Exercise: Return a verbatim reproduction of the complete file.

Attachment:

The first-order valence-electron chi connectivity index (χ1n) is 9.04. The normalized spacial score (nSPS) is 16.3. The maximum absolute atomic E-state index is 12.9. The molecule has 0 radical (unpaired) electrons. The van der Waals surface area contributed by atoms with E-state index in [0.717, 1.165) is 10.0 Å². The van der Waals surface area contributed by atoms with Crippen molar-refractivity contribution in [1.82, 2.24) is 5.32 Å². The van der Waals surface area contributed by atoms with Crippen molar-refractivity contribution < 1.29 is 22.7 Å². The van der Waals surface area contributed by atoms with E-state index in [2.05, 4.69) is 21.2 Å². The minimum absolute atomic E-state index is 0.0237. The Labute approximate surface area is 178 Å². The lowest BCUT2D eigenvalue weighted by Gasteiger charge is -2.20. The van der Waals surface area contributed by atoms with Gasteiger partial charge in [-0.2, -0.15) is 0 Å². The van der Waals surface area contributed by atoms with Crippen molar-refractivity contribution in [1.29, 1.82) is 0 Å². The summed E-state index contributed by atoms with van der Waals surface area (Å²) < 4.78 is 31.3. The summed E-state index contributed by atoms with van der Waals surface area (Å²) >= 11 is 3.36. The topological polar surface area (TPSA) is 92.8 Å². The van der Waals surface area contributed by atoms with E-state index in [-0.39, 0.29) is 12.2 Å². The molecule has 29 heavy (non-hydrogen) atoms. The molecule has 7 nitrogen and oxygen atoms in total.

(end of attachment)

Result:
The first-order valence-electron chi connectivity index (χ1n) is 9.04. The normalized spacial score (nSPS) is 16.3. The maximum absolute atomic E-state index is 12.9. The molecule has 0 radical (unpaired) electrons. The van der Waals surface area contributed by atoms with E-state index in [0.717, 1.165) is 10.0 Å². The van der Waals surface area contributed by atoms with Crippen molar-refractivity contribution in [1.82, 2.24) is 5.32 Å². The van der Waals surface area contributed by atoms with Crippen molar-refractivity contribution < 1.29 is 22.7 Å². The van der Waals surface area contributed by atoms with E-state index in [2.05, 4.69) is 21.2 Å². The minimum absolute atomic E-state index is 0.0237. The Labute approximate surface area is 178 Å². The lowest BCUT2D eigenvalue weighted by Gasteiger charge is -2.20. The van der Waals surface area contributed by atoms with Gasteiger partial charge in [-0.2, -0.15) is 0 Å². The van der Waals surface area contributed by atoms with Crippen molar-refractivity contribution in [1.29, 1.82) is 0 Å². The summed E-state index contributed by atoms with van der Waals surface area (Å²) < 4.78 is 31.3. The summed E-state index contributed by atoms with van der Waals surface area (Å²) >= 11 is 3.36. The topological polar surface area (TPSA) is 92.8 Å². The van der Waals surface area contributed by atoms with E-state index in [-0.39, 0.29) is 12.2 Å². The molecule has 29 heavy (non-hydrogen) atoms. The molecule has 7 nitrogen and oxygen atoms in total.